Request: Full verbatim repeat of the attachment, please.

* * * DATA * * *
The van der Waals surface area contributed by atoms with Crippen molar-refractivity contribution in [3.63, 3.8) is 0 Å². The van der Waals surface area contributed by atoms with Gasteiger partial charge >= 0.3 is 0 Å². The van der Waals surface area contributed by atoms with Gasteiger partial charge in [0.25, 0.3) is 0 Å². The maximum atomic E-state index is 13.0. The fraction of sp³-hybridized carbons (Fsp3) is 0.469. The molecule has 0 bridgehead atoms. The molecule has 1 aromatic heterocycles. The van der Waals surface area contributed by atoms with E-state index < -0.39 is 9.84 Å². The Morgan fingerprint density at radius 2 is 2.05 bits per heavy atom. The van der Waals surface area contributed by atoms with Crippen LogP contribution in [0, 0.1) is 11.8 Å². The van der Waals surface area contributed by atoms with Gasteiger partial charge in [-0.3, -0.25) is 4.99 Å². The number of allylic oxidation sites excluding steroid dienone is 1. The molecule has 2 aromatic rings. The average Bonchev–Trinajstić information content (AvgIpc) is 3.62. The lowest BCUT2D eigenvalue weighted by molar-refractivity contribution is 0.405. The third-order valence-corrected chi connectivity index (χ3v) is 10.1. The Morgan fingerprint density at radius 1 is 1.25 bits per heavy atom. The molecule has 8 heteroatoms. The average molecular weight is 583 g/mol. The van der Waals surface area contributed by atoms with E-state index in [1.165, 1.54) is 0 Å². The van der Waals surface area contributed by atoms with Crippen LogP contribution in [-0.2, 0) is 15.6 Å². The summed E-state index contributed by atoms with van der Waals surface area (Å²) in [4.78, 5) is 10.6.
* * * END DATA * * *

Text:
The van der Waals surface area contributed by atoms with Crippen molar-refractivity contribution in [3.63, 3.8) is 0 Å². The van der Waals surface area contributed by atoms with Gasteiger partial charge >= 0.3 is 0 Å². The van der Waals surface area contributed by atoms with Gasteiger partial charge in [0.25, 0.3) is 0 Å². The maximum atomic E-state index is 13.0. The fraction of sp³-hybridized carbons (Fsp3) is 0.469. The molecule has 0 bridgehead atoms. The molecule has 1 aromatic heterocycles. The van der Waals surface area contributed by atoms with E-state index < -0.39 is 9.84 Å². The Morgan fingerprint density at radius 2 is 2.05 bits per heavy atom. The van der Waals surface area contributed by atoms with Crippen LogP contribution in [0, 0.1) is 11.8 Å². The van der Waals surface area contributed by atoms with Gasteiger partial charge in [-0.3, -0.25) is 4.99 Å². The number of allylic oxidation sites excluding steroid dienone is 1. The molecule has 2 aromatic rings. The average Bonchev–Trinajstić information content (AvgIpc) is 3.62. The lowest BCUT2D eigenvalue weighted by molar-refractivity contribution is 0.405. The third-order valence-corrected chi connectivity index (χ3v) is 10.1. The Morgan fingerprint density at radius 1 is 1.25 bits per heavy atom. The molecule has 8 heteroatoms. The average molecular weight is 583 g/mol. The van der Waals surface area contributed by atoms with E-state index in [1.165, 1.54) is 0 Å². The van der Waals surface area contributed by atoms with Crippen LogP contribution in [-0.2, 0) is 15.6 Å². The summed E-state index contributed by atoms with van der Waals surface area (Å²) in [4.78, 5) is 10.6.